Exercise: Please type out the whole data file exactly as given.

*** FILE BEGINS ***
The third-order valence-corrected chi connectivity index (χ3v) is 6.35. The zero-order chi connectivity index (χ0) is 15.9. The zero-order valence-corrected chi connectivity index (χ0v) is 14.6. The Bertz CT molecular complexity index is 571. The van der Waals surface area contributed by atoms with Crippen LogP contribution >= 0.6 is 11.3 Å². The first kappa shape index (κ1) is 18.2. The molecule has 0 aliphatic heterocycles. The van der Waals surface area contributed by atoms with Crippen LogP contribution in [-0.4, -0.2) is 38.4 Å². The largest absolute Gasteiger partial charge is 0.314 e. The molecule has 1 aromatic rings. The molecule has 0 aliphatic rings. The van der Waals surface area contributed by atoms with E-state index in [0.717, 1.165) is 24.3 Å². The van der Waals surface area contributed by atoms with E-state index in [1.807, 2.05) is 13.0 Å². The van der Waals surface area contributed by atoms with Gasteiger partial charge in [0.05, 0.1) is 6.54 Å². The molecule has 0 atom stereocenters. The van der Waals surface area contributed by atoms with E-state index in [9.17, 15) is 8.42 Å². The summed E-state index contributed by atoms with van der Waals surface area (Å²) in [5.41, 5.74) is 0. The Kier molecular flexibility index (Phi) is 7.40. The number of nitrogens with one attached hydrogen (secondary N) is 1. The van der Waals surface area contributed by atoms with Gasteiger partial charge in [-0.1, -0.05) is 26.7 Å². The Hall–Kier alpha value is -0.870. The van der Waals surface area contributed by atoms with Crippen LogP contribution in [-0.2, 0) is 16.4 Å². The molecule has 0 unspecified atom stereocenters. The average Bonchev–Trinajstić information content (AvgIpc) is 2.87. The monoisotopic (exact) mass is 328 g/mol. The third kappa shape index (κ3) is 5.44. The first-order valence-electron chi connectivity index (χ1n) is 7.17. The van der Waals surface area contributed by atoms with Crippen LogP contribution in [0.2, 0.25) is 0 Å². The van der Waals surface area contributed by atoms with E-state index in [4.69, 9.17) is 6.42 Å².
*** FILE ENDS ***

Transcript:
The third-order valence-corrected chi connectivity index (χ3v) is 6.35. The zero-order chi connectivity index (χ0) is 15.9. The zero-order valence-corrected chi connectivity index (χ0v) is 14.6. The Bertz CT molecular complexity index is 571. The van der Waals surface area contributed by atoms with Crippen LogP contribution >= 0.6 is 11.3 Å². The first kappa shape index (κ1) is 18.2. The molecule has 0 aliphatic heterocycles. The van der Waals surface area contributed by atoms with Crippen LogP contribution in [-0.4, -0.2) is 38.4 Å². The largest absolute Gasteiger partial charge is 0.314 e. The molecule has 1 aromatic rings. The molecule has 0 aliphatic rings. The van der Waals surface area contributed by atoms with E-state index in [0.717, 1.165) is 24.3 Å². The van der Waals surface area contributed by atoms with E-state index in [1.807, 2.05) is 13.0 Å². The van der Waals surface area contributed by atoms with Gasteiger partial charge in [0.05, 0.1) is 6.54 Å². The molecule has 0 atom stereocenters. The van der Waals surface area contributed by atoms with E-state index in [9.17, 15) is 8.42 Å². The summed E-state index contributed by atoms with van der Waals surface area (Å²) in [5.41, 5.74) is 0. The Kier molecular flexibility index (Phi) is 7.40. The number of nitrogens with one attached hydrogen (secondary N) is 1. The van der Waals surface area contributed by atoms with Gasteiger partial charge in [-0.1, -0.05) is 26.7 Å². The Hall–Kier alpha value is -0.870. The van der Waals surface area contributed by atoms with Crippen LogP contribution in [-0.2, 0) is 16.4 Å². The molecule has 0 unspecified atom stereocenters. The average Bonchev–Trinajstić information content (AvgIpc) is 2.87. The monoisotopic (exact) mass is 328 g/mol. The third kappa shape index (κ3) is 5.44. The first-order valence-electron chi connectivity index (χ1n) is 7.17. The van der Waals surface area contributed by atoms with Crippen LogP contribution in [0.2, 0.25) is 0 Å². The van der Waals surface area contributed by atoms with E-state index in [4.69, 9.17) is 6.42 Å².